Working with Breath
Swimming is one of the only sports where you cannot breath at will. For that reason having the ability to work efficiently and effectively with the breath is one of the keys to success.
The time spent on the mat gives you an opportunity to breathe with intention and work with the breath to develop efficiency.
One of the ways you learn to work more efficiently with the breath is by creating an awareness of your natural breathing pattern then manipulating that pattern in different ways. By doing so you learn greater breath control and how to breathe more effectively.
During a swimming-specific yoga practice the breath connects the mind and the body keeping your attention in the present moment. By co-ordinating breath with movement it develops the ability to perform in a more relaxed state.
A phrase commonly used in a yoga practice is effortless effort. This is synonymous with Bill Sweetenham’s concept of easy speed. The legendary Australian swim coach uses this terminology to describe how you need to apply both effort and ease to achieve a peak performance.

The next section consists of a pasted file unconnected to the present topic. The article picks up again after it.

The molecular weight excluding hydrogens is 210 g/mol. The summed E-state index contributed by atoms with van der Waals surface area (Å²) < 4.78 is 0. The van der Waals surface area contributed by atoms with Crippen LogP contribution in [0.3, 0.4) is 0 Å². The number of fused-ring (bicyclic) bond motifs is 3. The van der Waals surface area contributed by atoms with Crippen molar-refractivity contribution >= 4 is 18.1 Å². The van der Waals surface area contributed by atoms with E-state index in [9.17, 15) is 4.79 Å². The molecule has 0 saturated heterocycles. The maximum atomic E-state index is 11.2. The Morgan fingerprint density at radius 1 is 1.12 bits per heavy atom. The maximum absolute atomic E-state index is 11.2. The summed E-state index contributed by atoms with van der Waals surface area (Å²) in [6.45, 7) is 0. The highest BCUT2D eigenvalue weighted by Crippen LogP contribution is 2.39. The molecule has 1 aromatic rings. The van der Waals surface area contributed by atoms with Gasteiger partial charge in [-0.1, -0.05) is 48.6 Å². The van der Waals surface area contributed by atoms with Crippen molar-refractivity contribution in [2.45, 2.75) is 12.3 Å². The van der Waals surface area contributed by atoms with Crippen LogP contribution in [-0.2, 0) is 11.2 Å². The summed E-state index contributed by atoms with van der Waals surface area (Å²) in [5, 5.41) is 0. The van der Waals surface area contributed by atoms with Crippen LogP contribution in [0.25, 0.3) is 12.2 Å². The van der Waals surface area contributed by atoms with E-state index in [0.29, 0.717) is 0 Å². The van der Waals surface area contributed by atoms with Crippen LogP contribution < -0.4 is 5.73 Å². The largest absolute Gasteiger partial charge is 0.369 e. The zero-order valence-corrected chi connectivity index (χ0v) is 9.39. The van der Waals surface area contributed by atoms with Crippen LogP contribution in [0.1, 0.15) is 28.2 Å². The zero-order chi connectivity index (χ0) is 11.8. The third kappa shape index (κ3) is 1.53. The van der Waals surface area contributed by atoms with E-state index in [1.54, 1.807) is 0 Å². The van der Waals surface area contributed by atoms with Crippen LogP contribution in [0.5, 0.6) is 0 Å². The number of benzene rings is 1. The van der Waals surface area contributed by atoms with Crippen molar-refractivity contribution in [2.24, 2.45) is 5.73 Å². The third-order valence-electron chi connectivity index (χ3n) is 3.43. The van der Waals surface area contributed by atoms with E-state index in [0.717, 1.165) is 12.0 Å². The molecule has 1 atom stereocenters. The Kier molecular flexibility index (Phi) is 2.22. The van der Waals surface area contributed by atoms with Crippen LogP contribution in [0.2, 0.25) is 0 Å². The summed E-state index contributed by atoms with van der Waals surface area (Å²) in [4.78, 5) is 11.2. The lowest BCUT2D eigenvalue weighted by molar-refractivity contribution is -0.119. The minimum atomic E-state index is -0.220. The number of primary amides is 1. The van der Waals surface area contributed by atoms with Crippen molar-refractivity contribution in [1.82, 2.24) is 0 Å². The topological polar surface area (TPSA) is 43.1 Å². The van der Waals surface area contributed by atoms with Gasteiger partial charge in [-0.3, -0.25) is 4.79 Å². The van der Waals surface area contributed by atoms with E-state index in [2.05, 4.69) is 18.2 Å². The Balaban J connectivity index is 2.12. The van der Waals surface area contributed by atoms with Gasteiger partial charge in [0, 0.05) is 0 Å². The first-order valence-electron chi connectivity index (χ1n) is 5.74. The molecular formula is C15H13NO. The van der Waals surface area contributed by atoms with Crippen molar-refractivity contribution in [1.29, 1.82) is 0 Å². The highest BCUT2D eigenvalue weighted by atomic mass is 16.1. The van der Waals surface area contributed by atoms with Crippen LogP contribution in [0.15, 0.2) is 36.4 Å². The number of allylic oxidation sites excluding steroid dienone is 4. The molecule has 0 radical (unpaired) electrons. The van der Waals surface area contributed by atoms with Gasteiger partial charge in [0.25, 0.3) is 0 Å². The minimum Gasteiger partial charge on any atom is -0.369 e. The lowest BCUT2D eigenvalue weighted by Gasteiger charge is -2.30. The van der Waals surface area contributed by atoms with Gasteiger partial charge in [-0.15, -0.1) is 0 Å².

Performing in this way and with present moment awareness are key elements in experiencing a flow state or performing in the zone. Mihaly Csikszentmihalyi, the foremost expert on the subject says there is a strong connection between yoga and flow:
The similarities between Yoga and flow are extremely strong; in fact it makes sense to think of Yoga as a very thoroughly planned flow activity. Both try to achieve a joyous, self-forgetful involvement through concentration, which in turn is made possible by a discipline of the body.
A swimming-specific yoga practice gives you the opportunity to practice moving in a state of flow, which in turn gives you a chance to experience the feelings that are part of performing in the zone. As Michael Jordan and Kobe Bryant’s meditation teacher George Mumford says developing your present moment awareness allows you to be flow ready. In other words the more you practice this state it gives you the opportunity to be ready to take advantage of the experience of performing in the zone when it presents itself in the water.